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Opportunities for Women in Togo

It’s no secret that the plight of girls and women worldwide is one of the most pressing issues of the 21st century. However, while gender equality is slowly being achieved in some regions (congrats to Iceland for being the most gender-equal country in the world for 11 years!), there are still billions of girls and women who experience gender-based discrimination.

Togo, Africa has one of the highest rates of gender inequality in the world. 22% of women will experience physical or sexual abuse, 22% of girls will be married before the age of 18, and 5% of girls will be subjected to female genital mutilation. 

Studies show over and over again that education is the key to breaking these systems of inequality. Togo has made tremendous progress as a country towards providing quality education; it has implemented a policy that aims to provide access to basic education to all students by 2022. Each year, more students enroll in school and return the next year, and literacy rates (currently only half of women in Togo are literate) are rising. 

Educating women has proven to be one of the most cost-effective ways of reducing generational poverty, disease, population growth, and climate change.

We embarked on our mission to improve access to education for girls in 2017 after our founder Payton visited Togo on a university trip. While she was in the village of Notse, Payton asked local girls about their education. Poverty was the most prevalent reason why girls were not in school, and it still remains to be the biggest barrier to education around the world. Girls drop out of school in order to do household chores, to work, to marry, or because they cannot afford school fees.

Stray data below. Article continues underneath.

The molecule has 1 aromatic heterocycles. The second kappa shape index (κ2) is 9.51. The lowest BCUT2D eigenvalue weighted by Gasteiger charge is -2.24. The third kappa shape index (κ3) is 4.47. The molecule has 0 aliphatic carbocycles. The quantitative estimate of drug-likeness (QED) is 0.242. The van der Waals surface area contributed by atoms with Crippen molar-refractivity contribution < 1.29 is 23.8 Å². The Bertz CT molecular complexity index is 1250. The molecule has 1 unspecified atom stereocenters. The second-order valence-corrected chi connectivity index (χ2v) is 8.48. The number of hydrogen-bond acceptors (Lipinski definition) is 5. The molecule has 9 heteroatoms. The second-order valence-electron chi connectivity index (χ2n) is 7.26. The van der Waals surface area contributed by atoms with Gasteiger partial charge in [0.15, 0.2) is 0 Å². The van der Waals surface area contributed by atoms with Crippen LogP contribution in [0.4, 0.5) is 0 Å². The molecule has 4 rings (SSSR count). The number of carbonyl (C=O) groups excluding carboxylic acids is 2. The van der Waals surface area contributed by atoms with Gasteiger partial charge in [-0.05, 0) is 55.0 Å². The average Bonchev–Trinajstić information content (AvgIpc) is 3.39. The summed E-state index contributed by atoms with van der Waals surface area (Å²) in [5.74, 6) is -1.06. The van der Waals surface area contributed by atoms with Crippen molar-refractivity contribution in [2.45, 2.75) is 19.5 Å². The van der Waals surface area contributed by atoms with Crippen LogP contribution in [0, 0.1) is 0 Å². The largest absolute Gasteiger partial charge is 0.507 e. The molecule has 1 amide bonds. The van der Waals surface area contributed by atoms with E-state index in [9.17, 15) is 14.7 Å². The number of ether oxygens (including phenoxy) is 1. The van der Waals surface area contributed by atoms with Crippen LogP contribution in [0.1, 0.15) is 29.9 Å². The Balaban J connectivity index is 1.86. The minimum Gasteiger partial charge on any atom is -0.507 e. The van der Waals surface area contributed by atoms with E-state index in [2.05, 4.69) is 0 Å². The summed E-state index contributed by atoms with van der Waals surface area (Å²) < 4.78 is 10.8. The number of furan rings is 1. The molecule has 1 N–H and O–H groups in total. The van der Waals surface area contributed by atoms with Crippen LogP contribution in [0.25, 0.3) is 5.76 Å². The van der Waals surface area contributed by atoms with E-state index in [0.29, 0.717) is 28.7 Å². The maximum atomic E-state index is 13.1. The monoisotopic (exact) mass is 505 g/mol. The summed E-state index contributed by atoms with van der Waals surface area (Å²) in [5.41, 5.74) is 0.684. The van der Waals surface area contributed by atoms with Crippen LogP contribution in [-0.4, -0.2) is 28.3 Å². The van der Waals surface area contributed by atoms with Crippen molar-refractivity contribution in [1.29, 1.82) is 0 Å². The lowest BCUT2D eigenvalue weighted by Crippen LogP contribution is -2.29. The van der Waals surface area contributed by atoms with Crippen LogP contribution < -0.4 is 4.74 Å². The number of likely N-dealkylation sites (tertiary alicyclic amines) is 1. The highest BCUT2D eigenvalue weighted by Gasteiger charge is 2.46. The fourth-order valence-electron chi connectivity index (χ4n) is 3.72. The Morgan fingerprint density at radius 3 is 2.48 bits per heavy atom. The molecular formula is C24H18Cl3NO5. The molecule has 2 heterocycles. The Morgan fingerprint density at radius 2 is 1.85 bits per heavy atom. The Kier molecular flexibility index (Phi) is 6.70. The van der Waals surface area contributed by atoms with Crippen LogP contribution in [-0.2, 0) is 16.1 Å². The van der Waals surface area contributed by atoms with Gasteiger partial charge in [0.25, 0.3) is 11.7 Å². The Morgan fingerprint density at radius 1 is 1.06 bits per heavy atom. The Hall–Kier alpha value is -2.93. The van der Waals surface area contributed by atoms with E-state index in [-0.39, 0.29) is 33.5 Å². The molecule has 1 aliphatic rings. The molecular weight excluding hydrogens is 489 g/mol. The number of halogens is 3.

Payton started S H E and offered school uniforms and tuition scholarships to 65 girls that first year. As the year progressed, we noticed that the problem of achieving universal education in Togo was much bigger than we anticipated.

Out of the 2 million women aged 15+ living in Togo, only 20% have completed primary school. In Togo alone, this leaves 1.6 million uneducated women who have aged out of the formal education system by 17 years of age. These women are still very young with a lot of life ahead of them. With no formal training or even basic literacy and arithmetic skills, these women must marry or enter into exploitative work in order to survive.

A popular career for uneducated women in Togo is sewing. Seamstress training is expensive but provides a stable pathway for work – at least, that is the widespread belief. In a country of only 7 million people, we estimate that over 1,000 women become seamstresses every 6 months. The market has quickly become oversaturated, which means that factory and shop owners are able to easily replace seamstresses if they do not meet harsh working demands.

It is common that a seamstress will undergo at least 3 years of “apprenticeship” before receiving any financial compensation for her work. So, shop and factory owners are guaranteed three years of free labor from every young seamstress they “hire”. Once the apprenticeship is over, owners can fire the seamstresses and bring in new apprentices. If an apprentice quits, the owner will give her a bad reputation so she will not be hired by other businesses.